The Manchester Orchestra formed in 2004 in the midst of the pop-punk and emo boom of the 2000s. With Andy Hull's tender, emotionally honest songwriting at the helm, they found their way out of their unlikely hometown of Atlanta to with gritty rock on the harder end of the spectrum, which also wasn't afraid to get slow and painful at times. Over the years, their music has improved in production value, becoming a little more experimental, slower, and more conscious.
Manchester Orchestra has released six studio albums, the most recent being the acclaimed 2017 release.A black mile to the surface🇧🇷 Each of their albums was notable in its own right, however.A black mile to the surfaceconsidered the band's best album by many fans, including myself. We all know how rare it is for a band to really improve with age, but Manchester Orchestra has managed so far, with the possible exception of 2013.deal with, which is a decent album, but probably the worst overall, and not necessarily because of the songs, but because of the production and arrangement.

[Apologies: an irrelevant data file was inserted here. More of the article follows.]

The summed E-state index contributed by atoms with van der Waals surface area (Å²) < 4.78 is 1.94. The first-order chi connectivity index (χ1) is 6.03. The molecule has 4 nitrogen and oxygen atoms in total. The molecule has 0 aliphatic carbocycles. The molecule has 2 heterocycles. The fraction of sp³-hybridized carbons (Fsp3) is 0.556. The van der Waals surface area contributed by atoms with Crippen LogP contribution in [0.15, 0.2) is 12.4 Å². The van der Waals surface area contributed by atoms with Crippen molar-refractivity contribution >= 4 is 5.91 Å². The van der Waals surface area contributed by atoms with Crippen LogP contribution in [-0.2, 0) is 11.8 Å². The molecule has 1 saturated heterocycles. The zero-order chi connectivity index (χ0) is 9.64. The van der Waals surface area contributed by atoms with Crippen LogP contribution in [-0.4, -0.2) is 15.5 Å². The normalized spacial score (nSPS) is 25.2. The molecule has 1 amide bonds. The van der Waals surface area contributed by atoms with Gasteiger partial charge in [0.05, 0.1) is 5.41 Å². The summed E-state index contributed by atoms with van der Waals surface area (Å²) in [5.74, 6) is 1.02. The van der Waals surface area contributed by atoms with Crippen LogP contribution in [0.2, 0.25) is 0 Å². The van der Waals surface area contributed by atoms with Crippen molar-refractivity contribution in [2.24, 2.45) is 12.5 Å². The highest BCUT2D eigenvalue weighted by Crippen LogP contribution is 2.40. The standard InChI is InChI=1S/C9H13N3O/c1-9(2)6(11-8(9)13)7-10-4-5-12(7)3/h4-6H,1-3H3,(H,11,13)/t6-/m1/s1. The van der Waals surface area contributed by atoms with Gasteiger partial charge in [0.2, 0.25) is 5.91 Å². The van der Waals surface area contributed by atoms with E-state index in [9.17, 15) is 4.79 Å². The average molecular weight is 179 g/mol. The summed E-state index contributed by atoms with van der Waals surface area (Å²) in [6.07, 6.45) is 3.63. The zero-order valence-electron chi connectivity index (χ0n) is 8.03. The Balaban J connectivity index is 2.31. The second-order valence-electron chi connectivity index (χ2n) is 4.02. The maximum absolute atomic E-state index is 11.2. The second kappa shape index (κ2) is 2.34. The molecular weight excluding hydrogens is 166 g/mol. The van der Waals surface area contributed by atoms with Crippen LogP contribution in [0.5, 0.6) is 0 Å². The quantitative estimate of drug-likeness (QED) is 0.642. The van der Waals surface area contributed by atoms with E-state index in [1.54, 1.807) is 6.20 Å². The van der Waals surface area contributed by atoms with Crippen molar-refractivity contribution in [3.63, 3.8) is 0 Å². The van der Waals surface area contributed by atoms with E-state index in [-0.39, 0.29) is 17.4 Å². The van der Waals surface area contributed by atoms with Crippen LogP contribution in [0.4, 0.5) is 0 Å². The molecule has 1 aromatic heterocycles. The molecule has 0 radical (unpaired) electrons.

Manchester Orchestra's first two albums, 2007I'm like a virgin who lost a childe 2009everything means nothingremain staples in their catalog, but their sound has evolved enough over the years to incorporate the heavier, punk-influenced elements of both albums in very melodic and thoughtful ways. 2011simple mathit was their first album to really strike that balance and the production is impeccable, so they took it off a bit.A black mile to the surfaceeven had a radio hit on the lead single "The Gold", which reached No. 1 on the Billboard Adult Alternative chart.